- Contradictions in Women's Education: Traditionalism, Careerism, and Community at a Single-Sex College
Contradictions in Women's Education is a very comprehensive, longitudinal case study of a nonelite women's college in the Midwest called Central Women's College (CWC). The book follows students from the CWC class of 1995 to see how they and the campus responded to three important contradictions in higher education: gender traditionalism versus gender emancipation; careerism (utilitarianism) versus a liberal arts orientation; and community versus individualism (autonomy). Further, the author explores the ways that CWC simultaneously encourages its students to be successful and fails to take them seriously as women. The book offers no simple answers, but raises some fascinating questions.
The study upon which the book is based follows women students who entered CWC in 1991 until their graduation in 1995. The author utilizes several methodologies to paint a clear portrait of CWC. Specifically, the study relies heavily upon the results of a series of surveys. The first survey was of students at all levels enrolled at CWC in spring 1991 (baseline data on CWC's campus climate); survey two was of newly admitted students in summer 1991 (to determine their initial values, beliefs, and goals); survey three was of those same students in spring 1992 (to learn about their on-campus experiences and to reexamine their values, beliefs, and goals); and survey four included those same students (both those [End Page 161] who stayed at CWC and those who transferred to another institution) in spring 1994 (to again determine their experiences, values, beliefs, and goals). The response rate for each of the surveys was phenomenal—ranging from 77% to over 95%. To complement the survey data, the researcher also interviewed a large sample of matriculated students from the class of 1995. Interviews were conducted in the spring of 1992 and again in the spring of 1995. Additionally, interviews were conducted in the spring of 1994 with those students who had since left CWC. The researchers also surveyed the faculty who were at the institution between 1991 and 1995 to determine their perspectives about the institution. Finally, the author complements these results with analyses of institutional documents, including view books, admissions material, and course catalogs.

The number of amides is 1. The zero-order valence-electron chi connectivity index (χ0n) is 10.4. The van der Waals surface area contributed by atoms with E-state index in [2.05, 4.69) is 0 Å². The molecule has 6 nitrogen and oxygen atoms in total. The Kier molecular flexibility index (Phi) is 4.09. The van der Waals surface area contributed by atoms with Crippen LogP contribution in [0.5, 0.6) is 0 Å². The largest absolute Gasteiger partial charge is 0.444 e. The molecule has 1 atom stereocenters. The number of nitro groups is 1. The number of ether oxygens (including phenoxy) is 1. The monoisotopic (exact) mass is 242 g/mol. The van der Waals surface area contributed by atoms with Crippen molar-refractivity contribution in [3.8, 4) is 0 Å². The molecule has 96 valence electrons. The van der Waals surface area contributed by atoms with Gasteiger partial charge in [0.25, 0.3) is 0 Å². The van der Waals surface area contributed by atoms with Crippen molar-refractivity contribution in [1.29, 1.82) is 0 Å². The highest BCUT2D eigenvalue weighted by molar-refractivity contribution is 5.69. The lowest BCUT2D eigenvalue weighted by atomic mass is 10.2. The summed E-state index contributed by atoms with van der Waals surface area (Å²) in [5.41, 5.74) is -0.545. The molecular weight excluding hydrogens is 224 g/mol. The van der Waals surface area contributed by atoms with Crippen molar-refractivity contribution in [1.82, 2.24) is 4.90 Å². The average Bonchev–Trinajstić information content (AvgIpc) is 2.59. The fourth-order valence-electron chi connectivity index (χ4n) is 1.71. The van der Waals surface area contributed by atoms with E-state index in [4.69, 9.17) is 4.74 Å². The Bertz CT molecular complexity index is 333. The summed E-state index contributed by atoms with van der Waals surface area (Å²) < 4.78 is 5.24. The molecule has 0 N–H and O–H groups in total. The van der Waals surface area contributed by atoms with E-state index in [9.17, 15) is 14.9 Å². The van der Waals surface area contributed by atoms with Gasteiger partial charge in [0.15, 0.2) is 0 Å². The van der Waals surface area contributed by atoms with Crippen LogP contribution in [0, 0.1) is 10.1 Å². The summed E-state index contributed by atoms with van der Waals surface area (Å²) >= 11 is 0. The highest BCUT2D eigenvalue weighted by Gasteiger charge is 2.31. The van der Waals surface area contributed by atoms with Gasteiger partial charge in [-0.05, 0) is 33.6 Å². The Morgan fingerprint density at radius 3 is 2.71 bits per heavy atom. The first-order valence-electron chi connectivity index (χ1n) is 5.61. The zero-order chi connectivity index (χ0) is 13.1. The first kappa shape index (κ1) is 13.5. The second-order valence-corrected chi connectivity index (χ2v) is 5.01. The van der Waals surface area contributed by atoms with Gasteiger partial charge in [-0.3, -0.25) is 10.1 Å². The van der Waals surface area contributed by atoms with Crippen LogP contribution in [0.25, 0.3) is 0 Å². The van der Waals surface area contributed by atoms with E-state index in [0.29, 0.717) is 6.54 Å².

To set the context for the case, it is helpful to understand that aside from its status as a women's college, CWC can be characterized as a typical nonselective, small, residential college. Astin and Lee (1972) would characterize CWC as an invisible college, as it attracts a mainly regional student clientele, has limited financial resources, and has very limited national exposure. The students in the class of 1995 at CWC were mainly traditional of age, came from Christian backgrounds, grew up in the surrounding region, and had an average high school grade point of 2.9. Interestingly, the CWC students believed that the institution was highly selective and CWC did nothing to disabuse them of this belief. CWC's retention rate is not impressive, as 95 out of the 185 who enrolled as freshman in 1991 left the college before graduating. The author explores the experiences and beliefs of those who graduated from CWC as well as those who left the institution.
Contradictions in Women's Education makes several important contributions to our knowledge of higher education. For example, the book provides some insight into the college choice process for those who opt to enroll in a nonselective, private college, illustrating once again that the college choice process for traditional-age students is far from rational. The book adds to our understanding of how college affects students over time, demonstrating, for example, that in contrast to prior research, students at CWC did not become more politically liberal over time. Further, the study provides [End Page 162] important information on why students chose to leave CWC and therefore contributes to our understanding of retention. Banks concludes that few students left for academic...